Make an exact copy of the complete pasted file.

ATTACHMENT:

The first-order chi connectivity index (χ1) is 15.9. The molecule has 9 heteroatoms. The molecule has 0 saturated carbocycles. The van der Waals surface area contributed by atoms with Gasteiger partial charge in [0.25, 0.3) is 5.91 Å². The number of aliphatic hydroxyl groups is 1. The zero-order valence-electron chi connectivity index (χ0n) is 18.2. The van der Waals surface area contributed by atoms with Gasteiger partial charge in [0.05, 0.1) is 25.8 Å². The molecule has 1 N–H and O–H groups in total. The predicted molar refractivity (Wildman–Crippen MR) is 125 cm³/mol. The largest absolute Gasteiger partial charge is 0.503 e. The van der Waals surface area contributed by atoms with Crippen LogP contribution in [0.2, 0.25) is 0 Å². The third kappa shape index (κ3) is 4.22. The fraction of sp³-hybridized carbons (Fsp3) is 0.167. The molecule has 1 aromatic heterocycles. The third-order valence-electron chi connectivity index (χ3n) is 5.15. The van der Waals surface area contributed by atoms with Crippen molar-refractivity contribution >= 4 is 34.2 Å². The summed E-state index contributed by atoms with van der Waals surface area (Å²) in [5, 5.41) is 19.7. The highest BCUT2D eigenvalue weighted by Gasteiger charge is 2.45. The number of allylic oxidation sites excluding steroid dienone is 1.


The first-order chi connectivity index (χ1) is 15.9. The molecule has 9 heteroatoms. The molecule has 0 saturated carbocycles. The van der Waals surface area contributed by atoms with Gasteiger partial charge in [0.25, 0.3) is 5.91 Å². The number of aliphatic hydroxyl groups is 1. The zero-order valence-electron chi connectivity index (χ0n) is 18.2. The van der Waals surface area contributed by atoms with Gasteiger partial charge in [0.05, 0.1) is 25.8 Å². The molecule has 1 N–H and O–H groups in total. The predicted molar refractivity (Wildman–Crippen MR) is 125 cm³/mol. The largest absolute Gasteiger partial charge is 0.503 e. The van der Waals surface area contributed by atoms with Crippen LogP contribution in [0.2, 0.25) is 0 Å². The third kappa shape index (κ3) is 4.22. The fraction of sp³-hybridized carbons (Fsp3) is 0.167. The molecule has 1 aromatic heterocycles. The third-order valence-electron chi connectivity index (χ3n) is 5.15. The van der Waals surface area contributed by atoms with Crippen molar-refractivity contribution >= 4 is 34.2 Å². The summed E-state index contributed by atoms with van der Waals surface area (Å²) in [5, 5.41) is 19.7. The highest BCUT2D eigenvalue weighted by Gasteiger charge is 2.45. The number of allylic oxidation sites excluding steroid dienone is 1.